Baloni – Belleke (CF 305)
Baloni is an improv trio comprised of Joachim Badenhorst (bass clarinet, clarinet & tenor sax, worked with Han Bennink and Tony Malaby), Frantz Loriot (viola, played with David Ware), and Pascal Niggenkemper (double bass, played with Frank Gratowski). Belleke is their second album on clean feed, their debut Fremdenzimmer garnering accolades for their unique brand of music, part chamber jazz, part surreal improvisations inhabiting classical trappings.
“Belleke” opens the album with the clarinet and strings combining for a low volume and, evenly paced, like gliding across calm waters, but with the feeling of some tension. “Building Nothing Out of Something” is where each instrument is pushed out of their familiar trappings; the clarinet squeaks like a rusty swing, the bass like an industrial machine being stressed with weight, and the viola a high pitched feedback wail. Chamber industrial noise abstractions. An outstanding track is “Feuertreppe,” meaning Fire Escape Staircase. The viola and bass bow and pluck from a slow simmer to a burning frenzy, deftly managing both high and low registers, before fading into the clarinet solo, where later joined by the strings in a Schoenberg like classical piece, before the three build up the tension, clarinet leading with all three in medium register, then fading into an almost minimal silence.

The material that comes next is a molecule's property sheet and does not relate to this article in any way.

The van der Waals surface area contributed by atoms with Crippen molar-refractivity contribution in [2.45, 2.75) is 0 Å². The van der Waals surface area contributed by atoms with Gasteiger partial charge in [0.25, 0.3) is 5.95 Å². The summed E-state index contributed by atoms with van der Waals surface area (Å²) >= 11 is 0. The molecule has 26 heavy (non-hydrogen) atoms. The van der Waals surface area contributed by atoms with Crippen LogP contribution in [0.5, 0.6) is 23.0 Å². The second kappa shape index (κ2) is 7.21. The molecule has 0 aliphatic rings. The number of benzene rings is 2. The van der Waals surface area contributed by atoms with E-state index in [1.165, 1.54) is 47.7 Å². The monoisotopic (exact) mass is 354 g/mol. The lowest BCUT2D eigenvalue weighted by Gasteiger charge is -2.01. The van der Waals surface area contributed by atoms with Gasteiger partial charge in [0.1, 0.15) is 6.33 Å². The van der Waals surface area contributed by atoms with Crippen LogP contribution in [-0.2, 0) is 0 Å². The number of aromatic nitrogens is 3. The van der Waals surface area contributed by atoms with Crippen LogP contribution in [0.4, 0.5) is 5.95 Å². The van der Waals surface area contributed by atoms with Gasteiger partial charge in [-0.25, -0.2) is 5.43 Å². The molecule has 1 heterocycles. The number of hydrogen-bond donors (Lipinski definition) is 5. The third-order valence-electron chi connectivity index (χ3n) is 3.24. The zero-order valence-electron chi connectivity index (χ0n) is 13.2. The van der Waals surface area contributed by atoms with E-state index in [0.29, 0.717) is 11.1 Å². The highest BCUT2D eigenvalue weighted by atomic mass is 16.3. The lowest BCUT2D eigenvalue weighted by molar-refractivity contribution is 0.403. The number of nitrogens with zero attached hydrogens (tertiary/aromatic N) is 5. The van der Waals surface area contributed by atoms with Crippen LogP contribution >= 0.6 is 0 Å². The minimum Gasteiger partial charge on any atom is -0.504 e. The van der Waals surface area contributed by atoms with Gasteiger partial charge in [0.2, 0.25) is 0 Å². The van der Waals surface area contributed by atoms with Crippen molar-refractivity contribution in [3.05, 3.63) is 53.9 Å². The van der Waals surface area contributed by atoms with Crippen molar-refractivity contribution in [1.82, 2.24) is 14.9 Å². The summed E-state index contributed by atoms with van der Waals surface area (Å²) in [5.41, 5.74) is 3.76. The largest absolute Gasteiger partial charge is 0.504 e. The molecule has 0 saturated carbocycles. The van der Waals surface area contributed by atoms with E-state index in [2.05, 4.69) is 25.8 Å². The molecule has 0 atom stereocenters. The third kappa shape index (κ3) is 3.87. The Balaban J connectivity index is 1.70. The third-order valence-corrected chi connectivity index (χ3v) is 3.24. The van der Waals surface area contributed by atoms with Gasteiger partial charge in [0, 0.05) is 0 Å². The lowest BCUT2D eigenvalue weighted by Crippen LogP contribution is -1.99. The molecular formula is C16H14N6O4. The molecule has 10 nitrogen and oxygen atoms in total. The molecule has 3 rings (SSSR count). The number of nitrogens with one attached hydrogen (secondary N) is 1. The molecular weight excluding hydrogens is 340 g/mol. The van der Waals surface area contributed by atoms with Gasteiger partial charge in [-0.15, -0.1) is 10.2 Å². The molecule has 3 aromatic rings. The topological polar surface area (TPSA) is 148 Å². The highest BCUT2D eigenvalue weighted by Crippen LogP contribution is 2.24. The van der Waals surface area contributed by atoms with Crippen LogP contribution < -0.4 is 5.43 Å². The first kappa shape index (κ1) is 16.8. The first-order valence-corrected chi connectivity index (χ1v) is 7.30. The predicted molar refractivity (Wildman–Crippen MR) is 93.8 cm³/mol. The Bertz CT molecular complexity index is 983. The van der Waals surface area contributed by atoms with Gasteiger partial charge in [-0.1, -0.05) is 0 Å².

“Turning Inwards Like a Glove,” is perhaps the centerpiece of the album, a soulful bass clarinet solo that is then joined by a frenetic plucking of the double bass, with the viola bowing a little behind the two in a high register. The strings provide the background for the bass clarinet to then gently float above, creating a very spiritually uplifting piece. Tracks like “Heaving Hearts,” “Casse Meditative,” and “Snowflakes” all demonstrate the trio’s ability to redefine the boundaries of how their instruments sound, in as of themselves and how they interact with each other. The music never digresses nor is superfluous, the mostly sub eight minute works are succinct and clear. “What Grows Beneath,” the final track, alternates from free form blowing of the sax to minimal notes of the stringed instruments and back again, ending with the sax gently soloing over a soft toned but frenetic viola bowing.
Belleke is an excellent album of creative music making, defying convention and creating a unique sound that combines improvisations with classical sensibilities. Recommended.